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Airport Vienna (Austria) - Schwechat

From Wikipedia, the free encyclopedia
"VIE" redirects here. For other uses, see VIE (disambiguation).
"Wien Airport" redirects here. For the airport in Kotzebue, Alaska, United States, see Ralph Wien Memorial Airport.
Vienna International Airport
Flughafen Wien-Schwechat
Airport type Public
Operator Flughafen Wien AG
Serves Vienna, Austria and
Bratislava, Slovakia
Location Schwechat, Austria
Hub for
Focus city for
Elevation AMSL 183 m / 600 ft
Coordinates 48°0637N 016°3411E / 48.11028°N 16.56972°E / 48.11028; 16.56972Coordinates: 48°0637N 016°3411E / 48.11028°N 16.56972°E / 48.11028; 16.56972
Website viennaairport.com
Location within Austria
Direction Length Surface
m ft
11/29 3,500 11,483 Asphalt
16/34 3,600 11,811 Asphalt
Statistics (2016)
Aircraft Movements 226,811 0.2%
Passenger Movements 23,352,016 2.5%
Freight (in tons) 282,726 3.7%
Source: Flughafen Wien AG[1]

Vienna International Airport (German: Flughafen Wien-Schwechat; IATA: VIEICAO: LOWW) is the international airport of Vienna, the capital of Austria, located in Schwechat, 18 km (11 mi) southeast of central Vienna and 57 km west of Bratislava. It is the country's biggest airport and serves as the hub for Austrian Airlines and a base for Eurowings and Niki. It is capable of handling wide-body aircraft up to the Airbus A380. The airport features a dense network of European destinations as well as long-haul flights to Asia, North America and Africa. During 2015, the airport handled 23.4 million passengers, a 2.5% increase compared to 2015.[2]


Early years

Originally built as a military airport in 1938, and used during World War II as the Heinkel firm's southern military aircraft design and production complex, or Heinkel-Süd facility, it was taken over by the British in 1945 and became RAF Schwechat under the occupation of the country. In 1954, the Betriebsgesellschaft was founded, and the airport replaced Aspern as Vienna's (and Austria's) principal aerodrome. There was just one runway, which in 1959 was expanded to measure 3,000 m (9,843 ft). The erection of the new airport building starting in 1959.[citation needed]

In 1972 another runway was built. In 1982 the airport was connected to the national motorway network (Ostautobahn). In 1986 the enlarged arrivals hall was opened, and in 1988 Pier East with 8 jetbridges.[citation needed]

Flughafen Wien AG (de), one of the few publicly traded airport operators in Europe, was privatised in 1992. The state of Lower Austria and the City of Vienna each hold 20% of the shares, the private employee participation foundation holds 10%, with the remaining 50% held privately.[3] The shares are part of the Austrian Traded Index.[citation needed]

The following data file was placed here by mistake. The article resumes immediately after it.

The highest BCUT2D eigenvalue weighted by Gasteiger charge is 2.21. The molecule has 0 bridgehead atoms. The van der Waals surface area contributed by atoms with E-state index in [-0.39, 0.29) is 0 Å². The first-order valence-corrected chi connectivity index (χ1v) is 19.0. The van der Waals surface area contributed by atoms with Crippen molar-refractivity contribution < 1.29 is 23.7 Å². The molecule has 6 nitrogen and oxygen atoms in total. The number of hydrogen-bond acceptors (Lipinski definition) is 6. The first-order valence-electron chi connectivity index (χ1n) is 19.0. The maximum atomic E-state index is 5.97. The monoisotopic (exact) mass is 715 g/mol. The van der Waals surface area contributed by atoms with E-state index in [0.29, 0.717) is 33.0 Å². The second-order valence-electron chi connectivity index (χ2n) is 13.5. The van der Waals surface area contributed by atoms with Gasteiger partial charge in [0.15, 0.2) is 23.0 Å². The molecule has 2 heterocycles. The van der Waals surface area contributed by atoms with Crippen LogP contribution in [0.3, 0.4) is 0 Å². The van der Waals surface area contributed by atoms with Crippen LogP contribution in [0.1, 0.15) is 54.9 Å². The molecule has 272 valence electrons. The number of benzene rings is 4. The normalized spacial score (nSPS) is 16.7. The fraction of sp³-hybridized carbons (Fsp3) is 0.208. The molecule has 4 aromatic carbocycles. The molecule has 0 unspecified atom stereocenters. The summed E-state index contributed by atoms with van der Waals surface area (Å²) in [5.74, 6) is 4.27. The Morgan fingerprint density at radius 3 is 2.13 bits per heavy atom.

In 1992, the new Terminal 1 was opened and a year later the shopping area around the plaza in the transit area of the B, C and D gates. In 1996 Pier West with 12 jetbridges got in operation.[citation needed]

Development since the 2000s

In 2006 the 109 m (358 ft) tall control tower started operating. It allows a free overview of the entire airport area and offers a night laser show, which should welcome the passengers even from the aircraft. From 20042007 an Office Park had been erected offering 69,000 m2 (740,000 sq ft) of rentable space. A VIP- and general aviation-terminal, including a separated apron, opened in 2006.[citation needed]

To accommodate future growth, in 1998 Vienna Airport published a master plan that outlined expansion projects until 2015. These projects included a new office park, railway station, cargo center, general aviation center, air traffic control tower, terminal, and runway. Additionally, the plan called for streamlined security control.[4] The centerpiece of the enlargement was the new terminal, dubbed Skylink during its construction. In 2002, the airport's management estimated that building the new terminal will cost 401.79 million.[5] However, costs skyrocketed and in 2009 stood at an estimated 929.5 million.[5] The Austrian Court of Audit then recommended that the airport implement several cost-savings measures, which in the Court's estimate brought down final costs to 849.15 million, still more than double the original plans.[5]